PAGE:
Hair

June 20th, 2012By Category: Culture

I’m going to let you all in on a little secret. . . I’m not a real blonde.

Gasp! Shock! The horror! I get all kinds of reactions after telling Japanese people this. They all just assume that my hair is natural, with it’s lightened colour and it’s subtle highlights. Perhaps they want it to be natural, re-affirming everything they have ever know about the west.

Being blonde in Japan is potentially more frightening than just being a foreigner. You do stand out more, even amongst Japanese people who have lightened their hair. As my Japanese co-workers tell me, my hair makes me “meccha gaijin” (super foreign) so much so that there is little possibility that I can ever walk around Osaka inconspicuously.

But that is all part and parcel of being foreign in this country. No matter how long I stay here, it’s something that I can never get used to. I have never been more self conscious than I have living in this country.The strangest stares I get, however, are not the ones from passers-by on the street, nor from the older men and women in my neighbourhood. No, in fact the worst offenders, believe it or not, are hairdressers.

I can’t even walk past a hair salon’s window without being pointed at. Each time, I wonder if they do this for every foreigner. Are they pointing because they like my hair, or because they think it’s ridiculous? So many questions, not enough answers, so much so that I’ve started avoiding certain shop windows. While the staring can sometimes be a real pain, having dyed hair in Japan boasts another problem – eventually you’re going to need to get it redone. Thus, you are going to need to visit one of said Japanese hair salons.

My first hairdresser here was a crazy young man whose salon was conveniently located around the corner from my apartment.

Mistake number one: never go to a hairdresser simply because of proximity to residence.

The man was beyond nice but he didn’t speak any English, so I had to rely on my awful Japanese skills just to make small talk. It also didn’t help that I was his only ever foreign client (I used to live on the outskirts of the Osaka prefecture). He was so overly excited to have me as a client that every time I walked past the window, he would wave like a lunatic, sometimes even coming out to talk to me. Eventually I started walking around the other way just to avoid him, even though it was the longer way around.



As for the actual hairdressing, he basically did nothing more than bleach my hair. Tons of bleach once every ten weeks. My hair was starting to look so platinum in colour that  I could have moved into the playboy mansion. The experience of going to a Japanese hair salon is one of those things that every body will do at least once here. It is a little different to the salons that I frequented back home in Sydney. I can describe it only as quality customer service mixed with a little Japanese quirkiness. For instance, the crazy man used to wash my hair, dry it all, colour it, wash it out, then dry it again. There were so many steps involved it seemed almost tedious. Lucky for me, I could just pretend I was asleep during the shampoo part.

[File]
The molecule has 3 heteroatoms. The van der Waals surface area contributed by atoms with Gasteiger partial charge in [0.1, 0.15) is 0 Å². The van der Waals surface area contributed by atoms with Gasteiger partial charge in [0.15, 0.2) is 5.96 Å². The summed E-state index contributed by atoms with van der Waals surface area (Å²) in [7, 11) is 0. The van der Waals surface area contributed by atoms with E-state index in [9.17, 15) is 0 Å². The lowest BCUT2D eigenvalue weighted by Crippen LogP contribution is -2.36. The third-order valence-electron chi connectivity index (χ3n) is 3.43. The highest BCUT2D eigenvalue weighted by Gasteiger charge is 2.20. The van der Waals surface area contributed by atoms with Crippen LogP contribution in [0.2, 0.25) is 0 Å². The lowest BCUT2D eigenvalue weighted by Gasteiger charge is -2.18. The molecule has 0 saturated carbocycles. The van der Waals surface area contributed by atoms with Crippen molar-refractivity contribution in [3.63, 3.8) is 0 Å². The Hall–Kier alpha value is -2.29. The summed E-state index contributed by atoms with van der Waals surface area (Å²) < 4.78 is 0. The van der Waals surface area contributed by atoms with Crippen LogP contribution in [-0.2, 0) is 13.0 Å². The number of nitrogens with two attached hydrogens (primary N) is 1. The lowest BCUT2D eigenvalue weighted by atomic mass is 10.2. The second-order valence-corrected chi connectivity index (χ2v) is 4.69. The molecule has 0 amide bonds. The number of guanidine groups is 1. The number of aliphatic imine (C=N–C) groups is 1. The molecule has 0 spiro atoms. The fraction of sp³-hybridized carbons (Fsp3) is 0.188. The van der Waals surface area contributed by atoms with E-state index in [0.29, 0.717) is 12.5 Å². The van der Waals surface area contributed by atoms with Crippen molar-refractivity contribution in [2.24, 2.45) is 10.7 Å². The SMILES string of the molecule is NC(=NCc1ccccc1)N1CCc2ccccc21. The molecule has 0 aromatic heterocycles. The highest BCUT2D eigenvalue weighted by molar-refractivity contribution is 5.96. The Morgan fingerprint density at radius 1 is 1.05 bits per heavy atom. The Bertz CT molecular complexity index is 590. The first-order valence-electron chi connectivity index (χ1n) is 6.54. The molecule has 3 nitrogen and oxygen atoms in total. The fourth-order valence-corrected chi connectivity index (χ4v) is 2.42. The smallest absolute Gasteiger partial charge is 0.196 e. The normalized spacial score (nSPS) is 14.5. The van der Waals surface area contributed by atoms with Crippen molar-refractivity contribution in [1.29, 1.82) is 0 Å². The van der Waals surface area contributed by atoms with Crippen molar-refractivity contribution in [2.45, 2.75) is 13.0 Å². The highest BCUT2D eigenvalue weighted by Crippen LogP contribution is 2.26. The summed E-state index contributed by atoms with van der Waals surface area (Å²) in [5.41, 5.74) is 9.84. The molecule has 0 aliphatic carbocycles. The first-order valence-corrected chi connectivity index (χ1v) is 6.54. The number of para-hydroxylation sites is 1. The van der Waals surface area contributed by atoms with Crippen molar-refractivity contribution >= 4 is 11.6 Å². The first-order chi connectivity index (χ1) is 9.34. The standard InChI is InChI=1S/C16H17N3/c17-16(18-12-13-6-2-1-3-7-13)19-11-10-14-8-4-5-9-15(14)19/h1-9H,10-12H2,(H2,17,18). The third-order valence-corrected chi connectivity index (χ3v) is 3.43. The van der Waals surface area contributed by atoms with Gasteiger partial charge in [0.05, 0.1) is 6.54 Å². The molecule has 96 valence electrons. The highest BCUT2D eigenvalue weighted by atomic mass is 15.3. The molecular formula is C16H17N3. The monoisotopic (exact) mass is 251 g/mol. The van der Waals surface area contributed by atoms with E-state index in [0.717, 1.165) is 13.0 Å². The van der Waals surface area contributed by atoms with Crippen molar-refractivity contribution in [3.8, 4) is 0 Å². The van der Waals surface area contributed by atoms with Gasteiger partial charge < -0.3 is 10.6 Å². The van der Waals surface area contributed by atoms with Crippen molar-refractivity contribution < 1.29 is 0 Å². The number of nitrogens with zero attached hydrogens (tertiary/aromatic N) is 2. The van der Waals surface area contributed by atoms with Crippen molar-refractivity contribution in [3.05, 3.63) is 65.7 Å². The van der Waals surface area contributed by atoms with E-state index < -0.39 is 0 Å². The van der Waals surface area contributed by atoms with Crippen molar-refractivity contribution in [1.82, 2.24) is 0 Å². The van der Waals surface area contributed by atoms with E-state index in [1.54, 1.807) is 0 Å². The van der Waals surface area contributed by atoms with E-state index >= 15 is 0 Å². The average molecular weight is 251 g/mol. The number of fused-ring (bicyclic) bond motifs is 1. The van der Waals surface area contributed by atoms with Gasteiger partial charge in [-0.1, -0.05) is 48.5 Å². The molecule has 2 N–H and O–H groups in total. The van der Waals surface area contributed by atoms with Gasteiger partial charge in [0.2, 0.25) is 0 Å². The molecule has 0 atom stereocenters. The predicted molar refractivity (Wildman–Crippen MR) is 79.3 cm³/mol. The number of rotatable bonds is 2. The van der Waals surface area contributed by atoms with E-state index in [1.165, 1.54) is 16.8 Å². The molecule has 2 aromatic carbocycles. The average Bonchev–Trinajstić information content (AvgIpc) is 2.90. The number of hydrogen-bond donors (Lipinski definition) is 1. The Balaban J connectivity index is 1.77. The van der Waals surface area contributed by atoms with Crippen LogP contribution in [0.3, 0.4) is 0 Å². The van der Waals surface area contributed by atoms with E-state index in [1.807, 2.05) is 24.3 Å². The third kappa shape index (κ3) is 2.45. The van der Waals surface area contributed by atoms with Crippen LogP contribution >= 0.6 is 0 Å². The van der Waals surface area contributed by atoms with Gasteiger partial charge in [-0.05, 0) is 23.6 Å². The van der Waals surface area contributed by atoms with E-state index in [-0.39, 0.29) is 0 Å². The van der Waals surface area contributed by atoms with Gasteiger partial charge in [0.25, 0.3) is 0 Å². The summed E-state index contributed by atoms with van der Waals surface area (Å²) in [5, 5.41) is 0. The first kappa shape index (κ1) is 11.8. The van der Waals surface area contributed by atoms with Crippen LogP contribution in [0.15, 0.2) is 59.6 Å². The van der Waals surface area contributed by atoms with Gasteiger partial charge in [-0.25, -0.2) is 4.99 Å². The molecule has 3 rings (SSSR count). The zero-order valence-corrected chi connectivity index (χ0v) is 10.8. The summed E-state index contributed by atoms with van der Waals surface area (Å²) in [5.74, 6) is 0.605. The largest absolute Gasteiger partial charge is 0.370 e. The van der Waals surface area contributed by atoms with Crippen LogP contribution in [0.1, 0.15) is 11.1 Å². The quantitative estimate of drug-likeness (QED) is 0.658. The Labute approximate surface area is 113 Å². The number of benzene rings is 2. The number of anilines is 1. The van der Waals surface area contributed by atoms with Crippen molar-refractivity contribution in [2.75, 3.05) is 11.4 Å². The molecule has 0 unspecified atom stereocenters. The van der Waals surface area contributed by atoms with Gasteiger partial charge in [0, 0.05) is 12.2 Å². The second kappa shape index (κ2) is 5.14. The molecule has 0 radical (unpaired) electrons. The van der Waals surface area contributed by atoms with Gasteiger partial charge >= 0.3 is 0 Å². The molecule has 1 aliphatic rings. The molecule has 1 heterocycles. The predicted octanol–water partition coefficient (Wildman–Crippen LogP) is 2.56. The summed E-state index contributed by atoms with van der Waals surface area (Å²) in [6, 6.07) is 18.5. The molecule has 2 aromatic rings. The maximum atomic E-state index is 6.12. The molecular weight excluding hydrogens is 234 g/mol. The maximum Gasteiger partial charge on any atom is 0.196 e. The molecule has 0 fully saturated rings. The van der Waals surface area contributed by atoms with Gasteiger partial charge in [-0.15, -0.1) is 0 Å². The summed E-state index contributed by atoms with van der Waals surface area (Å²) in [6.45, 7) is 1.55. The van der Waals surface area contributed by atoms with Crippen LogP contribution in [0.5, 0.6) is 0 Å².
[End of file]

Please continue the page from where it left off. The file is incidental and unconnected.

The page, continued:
Speaking of the shampoo part, the first time my head leaned back into the basin my hairdresser laid a small square of fabric (not unlike the fabric used for masks) over my face, obscuring my eyes and mouth. I’m sure it’s meant to be a hygienic thing but it totally freaked me out, especially because it didn’t make breathing easy.

Then there’s the grand finale, where they make you stand up, brush you off, then walk around you like a model booking agent, fixing your hair so it’s ‘just right’ and adjusting any flaws that they see. It’s not a comfortable experience and usually, I’ll secretly fix it myself once I get around the corner anyway.

Apart from these few differences, the salon experience here feels very much like home. It is expensive (for a cut, colour and blow-dry, I can pay anywhere between ¥10,000 and ¥15000) but it’s something that I do just for me, something that I really enjoy…

Something that I have to do to keep the awful, dirty blonde/brown natural colour away.

Note: I have since moved cities and no longer see the crazy man. Nowadays, I’m getting my hair done at KSNY in Nakatsu, Osaka – where everyone speaks English and the colourist knows exactly how to treat blonde hair.


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Author of this article

Emma Perry

Emma is a kindergarten teacher and freelance writer living in Osaka, Japan. Originally from Sydney, Australia, she enjoys travelling (mostly to warm places), meeting awesome people, watching Rugby and riding roller coasters. You can read more of her work at http://tilltwentyfive.wordpress.com/

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  • http://www.facebook.com/holliebaker90 Hollie Baker

    This is sad :( I am an almond colored blonde haired girl and recently went to China. I was having the same problems with people there. Random people would come up to me and stare at me. Going through my hotel every morning and every night was like walking through a zoo. I even had a restaurant chef come out to me while eating and told one of the translators I was with that he liked my head/hair. I had young guys stare at me while coming out of the bathroom. I didn’t enjoy it but at the same time I reveled in the fact that I was different from them. Next time I go I would hopefully know Mandarin Chinese so I can hear their sneers and giggles and understand what they’re saying. I would never change the color of my hair just because I’m visiting a different country. Be happy you have such a different hair color and explain to them how much you love it!

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